While the general advice is something all lawyers will find helpful, the focus of the book is on psychological injuries, and a central theme involves a contrast that Barton draws between what he calls the “quantitative” approach and the “qualitative” approach. The quantitative approach is a “deductive, right-brain way of seeing things” – a sterile, traditional, algebraic model taught in law school – while the qualitative approach “derives conclusions inductively, by focusing on the uniqueness of the loss to the specific individual.”
Barton illustrates the basic difference between the approaches, and, drawing from New Testament scripture, offers the example of two very different people: a millionaire, and a beggar who has only one dollar. “Take away half of what each possesses,” writes Barton, “and then ask, ‘Who has lost more?’ ” Taking a qualitative analysis, the beggar’s loss may well seem more meaningful to him.
From that starting point – and merging his ideas with earlier contributions by lawyers like Moe Levine – Barton develops a template for presenting psychological injuries. His approach is particularly effective where the plaintiff has pre-existing issues and challenges, and this makes his approach all the more valuable.
The well-organized book is easy to read and digest. Barton offers “Eleven Commandments” for psychological injury cases and follows up his rules for success with sobering advice on what to avoid: twenty-one common mistakes that lawyers make in handling psychological cases.
He sometimes offers advice that parts ways with the general approach taken by injury lawyers in British Columbia. For example, he urges lawyers to have the client contribute to the costs of the injury litigation “in an amount sufficient to temper emotion with realism.” The exact amount doesn’t matter, “so long as it’s enough to motivate the client to be reasonable.” Barton believes that this will be important when it comes time to settle the case reasonably. The immediate reaction to this is to disagree, yet on this point (and more than once, throughout the book) upon careful reflection, one concludes it would be wise to carefully consider Barton’s advice, and not dismiss what seems like an unconventional idea out of hand.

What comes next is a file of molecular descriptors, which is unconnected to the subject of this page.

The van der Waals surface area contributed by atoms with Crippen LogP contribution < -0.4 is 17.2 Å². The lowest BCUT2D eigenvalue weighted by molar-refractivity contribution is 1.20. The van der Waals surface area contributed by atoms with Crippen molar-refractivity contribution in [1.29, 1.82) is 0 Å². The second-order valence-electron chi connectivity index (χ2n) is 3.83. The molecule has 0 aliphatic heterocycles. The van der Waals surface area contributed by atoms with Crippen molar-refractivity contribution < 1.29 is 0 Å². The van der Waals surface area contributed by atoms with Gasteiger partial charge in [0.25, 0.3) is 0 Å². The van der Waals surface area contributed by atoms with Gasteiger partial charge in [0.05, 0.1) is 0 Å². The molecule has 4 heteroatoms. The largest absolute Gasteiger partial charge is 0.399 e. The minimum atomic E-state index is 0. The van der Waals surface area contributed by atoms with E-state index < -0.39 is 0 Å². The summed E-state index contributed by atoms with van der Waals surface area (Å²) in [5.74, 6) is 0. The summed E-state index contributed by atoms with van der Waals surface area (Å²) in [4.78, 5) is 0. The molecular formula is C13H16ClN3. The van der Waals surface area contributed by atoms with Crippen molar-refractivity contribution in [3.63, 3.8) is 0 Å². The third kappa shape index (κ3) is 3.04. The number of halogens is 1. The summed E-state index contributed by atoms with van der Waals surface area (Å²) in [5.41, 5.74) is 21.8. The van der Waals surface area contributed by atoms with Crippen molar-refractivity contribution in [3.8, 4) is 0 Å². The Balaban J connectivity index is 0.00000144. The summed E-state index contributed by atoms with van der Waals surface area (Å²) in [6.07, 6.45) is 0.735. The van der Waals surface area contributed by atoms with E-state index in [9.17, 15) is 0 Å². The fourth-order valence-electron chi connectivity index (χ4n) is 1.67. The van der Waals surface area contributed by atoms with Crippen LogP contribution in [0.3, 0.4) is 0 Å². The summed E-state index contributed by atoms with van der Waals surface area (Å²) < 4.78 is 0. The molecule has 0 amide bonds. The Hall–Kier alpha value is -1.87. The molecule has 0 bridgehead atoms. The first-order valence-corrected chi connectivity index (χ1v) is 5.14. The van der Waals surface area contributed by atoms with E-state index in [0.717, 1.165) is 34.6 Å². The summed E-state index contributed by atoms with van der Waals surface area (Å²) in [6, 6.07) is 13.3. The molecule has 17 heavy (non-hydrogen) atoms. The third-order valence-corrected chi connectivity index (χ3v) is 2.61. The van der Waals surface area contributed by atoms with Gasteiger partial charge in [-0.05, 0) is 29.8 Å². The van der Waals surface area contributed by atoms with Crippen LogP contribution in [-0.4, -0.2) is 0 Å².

Barton provides insight into the use of treating physicians’ evidence, presenting the plaintiff’s case in chief, cross-examination, and closing argument. There is detailed commentary on the sexual abuse of patients by therapists and on child sexual abuse cases. At the end of the book, appendices 1 and 2 provide examples of expert testimony in child sexual abuse cases. A lawyer handling such a case, who has never read Barton’s book, should immediately order a copy.
Barton is more than an outstanding trial lawyer. He has, for many years, been a dedicated teacher, passing on trial skills to a generation of lawyers. His students have learned to trust him. New readers, too, will grow to trust him, as they absorb more than 700 pages of his advice in this important contribution to the practice of law.
 Jeans, James W. Trial Advocacy, (St. Paul: West Publishing Company, 1975).
 Jeans, at 309.